With Corn Yields More Uncertain Than Ever, Here’s What Gro's Model Shows

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How We Got Here

The 12-month period through May was the wettest on record for the contiguous United States, according to the National Oceanic and Atmospheric Administration (NOAA). This included virtually all of the key corn- and soybean- growing states. As a result, planting progress for corn was the slowest on record from mid-May onward. This put farmers in a difficult position of deciding to take insurance payouts with the prevent-planting option or to plant late in the season in wetter than normal fields. Complicating matters was a sharp rise in the price of corn futures just ahead of insurance-policy final planting dates.

Above-average precipitation continued into June in several Corn Belt states, with Indiana and Ohio seeing the largest anomalies. Corn prices continued to rise in June both in absolute terms and also against soybean prices, which motivated some farmers to attempt to plant corn much later than normal. The USDA released its Acreage Report on June 30, but this was based on surveys from early in the month when many farmers hadn’t yet settheir intentions, let alone actually planted anything. As a result, the USDA said it would resurvey 14 key corn states, covering the bulk, or 84%, of planted area. All of this leaves planted acreage numbers as a big unknown as the crop transitions to key growing phases.

Yield Forecasts at the County Level

Beyond what is surely to be a large amount of lost acreage, yield potential may also have been compromised by timing. Previous years with significant planting delays and prevented area typically also suffered below-trend yields. Many studies have sought to quantify expected yield declines based on planting date. In general, the studies found, corn yields declined as the planting date extended into late May, and went down even more if planting was pushed into June.

Based on those delays, the USDA preemptively cut 10 bushels per acre, to 166 bushels/acre, from its corn yield estimate in the June WASDE report and stayed at this level in the July report. Gro’s Corn Yield Model as of July 24 is predicting an even lower yield of 159.6 bushels/acre. The Gro model updates daily.

The August WASDE report will give the market the first yield-estimate number based on NASS field surveys. The WASDE will also include revised planted acreage figures based on the farmer resurveys. In addition, the USDA’s balance sheet for corn could change quite a bit in the report. All that information, due out on Aug. 12 will only begin to shed light on this year’s crop prospects, until more extensive field data can be collected closer to the end of the season.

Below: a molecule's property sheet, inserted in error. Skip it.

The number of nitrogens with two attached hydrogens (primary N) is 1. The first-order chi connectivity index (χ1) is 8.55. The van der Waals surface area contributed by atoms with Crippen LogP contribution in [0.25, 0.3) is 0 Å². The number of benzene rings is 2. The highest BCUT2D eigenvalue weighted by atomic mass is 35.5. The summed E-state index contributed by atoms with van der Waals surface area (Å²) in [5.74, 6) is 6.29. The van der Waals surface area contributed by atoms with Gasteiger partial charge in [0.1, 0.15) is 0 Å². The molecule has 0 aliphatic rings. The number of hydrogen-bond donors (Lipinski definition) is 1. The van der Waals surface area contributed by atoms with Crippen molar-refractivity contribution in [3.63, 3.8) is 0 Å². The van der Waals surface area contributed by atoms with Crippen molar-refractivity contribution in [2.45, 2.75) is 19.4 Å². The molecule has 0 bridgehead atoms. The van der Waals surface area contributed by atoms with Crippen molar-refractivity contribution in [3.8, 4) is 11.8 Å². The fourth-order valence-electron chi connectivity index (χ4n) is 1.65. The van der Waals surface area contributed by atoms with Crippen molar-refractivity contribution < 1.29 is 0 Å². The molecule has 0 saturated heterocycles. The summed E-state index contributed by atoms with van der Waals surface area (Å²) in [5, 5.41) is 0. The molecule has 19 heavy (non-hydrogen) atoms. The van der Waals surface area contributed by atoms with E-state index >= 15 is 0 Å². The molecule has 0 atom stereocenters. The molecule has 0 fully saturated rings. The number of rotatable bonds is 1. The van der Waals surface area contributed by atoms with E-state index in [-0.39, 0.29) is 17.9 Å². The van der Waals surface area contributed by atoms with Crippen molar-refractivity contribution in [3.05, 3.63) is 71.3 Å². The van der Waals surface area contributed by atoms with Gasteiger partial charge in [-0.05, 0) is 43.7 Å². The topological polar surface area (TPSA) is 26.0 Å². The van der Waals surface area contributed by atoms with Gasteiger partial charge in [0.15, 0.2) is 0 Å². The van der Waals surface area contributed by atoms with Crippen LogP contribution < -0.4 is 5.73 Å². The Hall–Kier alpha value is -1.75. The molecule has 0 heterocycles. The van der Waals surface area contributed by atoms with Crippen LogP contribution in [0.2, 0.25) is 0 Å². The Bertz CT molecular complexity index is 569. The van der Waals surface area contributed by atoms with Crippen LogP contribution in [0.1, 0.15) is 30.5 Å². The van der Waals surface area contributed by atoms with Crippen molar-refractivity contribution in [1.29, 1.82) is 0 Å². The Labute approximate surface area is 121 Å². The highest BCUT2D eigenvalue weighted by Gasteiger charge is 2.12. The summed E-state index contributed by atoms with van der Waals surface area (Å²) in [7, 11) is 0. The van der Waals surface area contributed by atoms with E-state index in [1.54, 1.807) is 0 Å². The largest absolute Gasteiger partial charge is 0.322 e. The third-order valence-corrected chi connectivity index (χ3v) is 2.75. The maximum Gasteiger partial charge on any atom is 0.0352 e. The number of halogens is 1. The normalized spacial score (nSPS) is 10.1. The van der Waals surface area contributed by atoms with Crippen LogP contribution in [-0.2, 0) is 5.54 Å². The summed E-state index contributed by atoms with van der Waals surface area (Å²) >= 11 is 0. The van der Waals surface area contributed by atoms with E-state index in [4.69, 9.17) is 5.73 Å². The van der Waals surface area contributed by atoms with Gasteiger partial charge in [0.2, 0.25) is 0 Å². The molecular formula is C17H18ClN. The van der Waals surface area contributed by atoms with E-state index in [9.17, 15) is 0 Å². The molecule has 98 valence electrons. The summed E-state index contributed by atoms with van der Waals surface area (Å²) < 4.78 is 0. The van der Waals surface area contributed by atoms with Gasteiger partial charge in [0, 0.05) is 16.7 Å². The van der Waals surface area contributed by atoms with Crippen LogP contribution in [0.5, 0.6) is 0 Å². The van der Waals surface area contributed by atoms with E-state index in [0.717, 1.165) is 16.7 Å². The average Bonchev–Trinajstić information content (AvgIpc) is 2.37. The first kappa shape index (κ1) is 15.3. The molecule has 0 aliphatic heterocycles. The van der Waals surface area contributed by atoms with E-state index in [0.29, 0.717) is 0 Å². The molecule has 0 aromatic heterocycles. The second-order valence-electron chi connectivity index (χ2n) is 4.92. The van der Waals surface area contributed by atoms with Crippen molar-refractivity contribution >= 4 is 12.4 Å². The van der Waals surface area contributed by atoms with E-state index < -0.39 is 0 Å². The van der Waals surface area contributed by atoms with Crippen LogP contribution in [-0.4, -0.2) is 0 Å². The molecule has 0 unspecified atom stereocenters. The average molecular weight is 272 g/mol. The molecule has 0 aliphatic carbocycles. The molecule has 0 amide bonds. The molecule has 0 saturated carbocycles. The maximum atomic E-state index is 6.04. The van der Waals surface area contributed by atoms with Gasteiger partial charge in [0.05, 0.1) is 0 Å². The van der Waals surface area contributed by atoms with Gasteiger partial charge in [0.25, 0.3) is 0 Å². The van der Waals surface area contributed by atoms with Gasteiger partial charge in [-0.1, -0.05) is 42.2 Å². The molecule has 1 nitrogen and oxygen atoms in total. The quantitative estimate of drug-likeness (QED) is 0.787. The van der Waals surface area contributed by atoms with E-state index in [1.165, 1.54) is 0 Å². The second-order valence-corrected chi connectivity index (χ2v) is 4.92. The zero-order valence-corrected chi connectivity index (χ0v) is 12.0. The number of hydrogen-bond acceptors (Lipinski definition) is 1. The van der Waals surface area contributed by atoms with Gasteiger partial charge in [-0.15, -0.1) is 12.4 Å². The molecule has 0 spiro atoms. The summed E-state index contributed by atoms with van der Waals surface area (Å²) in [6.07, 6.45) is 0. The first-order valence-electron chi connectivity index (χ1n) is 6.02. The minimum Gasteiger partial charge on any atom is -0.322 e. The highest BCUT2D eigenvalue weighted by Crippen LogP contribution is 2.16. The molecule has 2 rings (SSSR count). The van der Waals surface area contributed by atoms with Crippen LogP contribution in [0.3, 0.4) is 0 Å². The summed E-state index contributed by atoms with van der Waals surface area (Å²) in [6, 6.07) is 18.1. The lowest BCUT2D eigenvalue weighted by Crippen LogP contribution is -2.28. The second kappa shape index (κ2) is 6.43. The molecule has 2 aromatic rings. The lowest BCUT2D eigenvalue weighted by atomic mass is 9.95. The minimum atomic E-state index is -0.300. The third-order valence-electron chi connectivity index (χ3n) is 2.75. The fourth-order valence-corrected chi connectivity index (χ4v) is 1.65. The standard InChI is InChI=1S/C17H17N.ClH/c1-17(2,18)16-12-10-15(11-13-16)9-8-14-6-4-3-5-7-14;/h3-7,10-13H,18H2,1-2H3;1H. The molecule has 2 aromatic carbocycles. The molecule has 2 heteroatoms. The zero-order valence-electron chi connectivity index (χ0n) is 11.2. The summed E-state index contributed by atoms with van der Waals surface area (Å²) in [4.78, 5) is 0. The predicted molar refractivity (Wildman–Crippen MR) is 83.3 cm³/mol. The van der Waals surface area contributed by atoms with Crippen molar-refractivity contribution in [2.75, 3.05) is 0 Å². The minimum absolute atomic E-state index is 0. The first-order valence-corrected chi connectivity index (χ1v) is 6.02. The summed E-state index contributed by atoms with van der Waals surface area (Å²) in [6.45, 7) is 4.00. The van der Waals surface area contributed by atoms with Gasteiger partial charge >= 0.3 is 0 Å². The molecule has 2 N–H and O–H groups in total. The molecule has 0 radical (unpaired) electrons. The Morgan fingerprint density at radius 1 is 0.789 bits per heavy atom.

Gro’s US Corn Yield Model can be a valuable source of information while crops are still maturing. Not surprisingly, the counties forecast to have significant yield declines also had very delayed planting and are expected to have considerable prevented area. Although the ultimate yield will depend to a large extent on growing conditions in coming weeks, and some areas could recover, the current yield prediction is well below trend.

Hard-Hit Counties

2018 was an exceptional year for corn yield. There were 180 counties that topped 200 bushels per acre, with some of the best performers in Illinois. For this year, Gro’s yield model is forecasting that fewer than 10 counties will reach 200 bushels/acre.

Douglas, Illinois, was the highest yielding county last year at a whopping 246 bushels/acre. This year, Gro’s forecast shows an 83 bushel/acre drop in Douglas County to its lowest yield since the 2012 drought. Illinois overall had historic output last season, but yields look to drop more than 25% from that peak following this season’s record moisture and delayed planting.

Several other counties across Indiana and Ohio are also forecast to decline by more than 80 bushels/acre. Delaware, Indiana, appears to be the Corn Belt’s worst hit county with a 95 bushel/acre decline year over year to below 115 bushels/acre.